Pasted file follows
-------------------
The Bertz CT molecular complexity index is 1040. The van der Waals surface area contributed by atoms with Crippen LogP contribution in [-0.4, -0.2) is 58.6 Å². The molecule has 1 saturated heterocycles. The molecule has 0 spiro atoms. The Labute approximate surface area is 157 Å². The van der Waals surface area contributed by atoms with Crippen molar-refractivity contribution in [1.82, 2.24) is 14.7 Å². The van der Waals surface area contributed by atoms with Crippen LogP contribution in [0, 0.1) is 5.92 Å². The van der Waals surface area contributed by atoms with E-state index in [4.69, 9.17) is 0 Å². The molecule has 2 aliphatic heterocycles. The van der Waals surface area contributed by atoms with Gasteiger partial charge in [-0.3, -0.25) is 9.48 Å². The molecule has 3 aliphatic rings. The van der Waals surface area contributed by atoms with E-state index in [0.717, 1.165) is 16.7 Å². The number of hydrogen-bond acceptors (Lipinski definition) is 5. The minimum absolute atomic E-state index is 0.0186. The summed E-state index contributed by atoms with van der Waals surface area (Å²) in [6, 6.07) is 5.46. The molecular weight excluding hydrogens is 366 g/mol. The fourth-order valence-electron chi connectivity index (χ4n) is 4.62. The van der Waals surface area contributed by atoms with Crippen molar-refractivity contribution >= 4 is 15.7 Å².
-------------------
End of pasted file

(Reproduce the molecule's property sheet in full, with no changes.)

The Bertz CT molecular complexity index is 1040. The van der Waals surface area contributed by atoms with Crippen LogP contribution in [-0.4, -0.2) is 58.6 Å². The molecule has 1 saturated heterocycles. The molecule has 0 spiro atoms. The Labute approximate surface area is 157 Å². The van der Waals surface area contributed by atoms with Crippen molar-refractivity contribution in [1.82, 2.24) is 14.7 Å². The van der Waals surface area contributed by atoms with Crippen LogP contribution in [0, 0.1) is 5.92 Å². The van der Waals surface area contributed by atoms with E-state index in [4.69, 9.17) is 0 Å². The molecule has 2 aliphatic heterocycles. The van der Waals surface area contributed by atoms with Gasteiger partial charge in [-0.3, -0.25) is 9.48 Å². The molecule has 3 aliphatic rings. The van der Waals surface area contributed by atoms with E-state index in [0.717, 1.165) is 16.7 Å². The number of hydrogen-bond acceptors (Lipinski definition) is 5. The minimum absolute atomic E-state index is 0.0186. The summed E-state index contributed by atoms with van der Waals surface area (Å²) in [6, 6.07) is 5.46. The molecular weight excluding hydrogens is 366 g/mol. The fourth-order valence-electron chi connectivity index (χ4n) is 4.62. The van der Waals surface area contributed by atoms with Crippen molar-refractivity contribution >= 4 is 15.7 Å².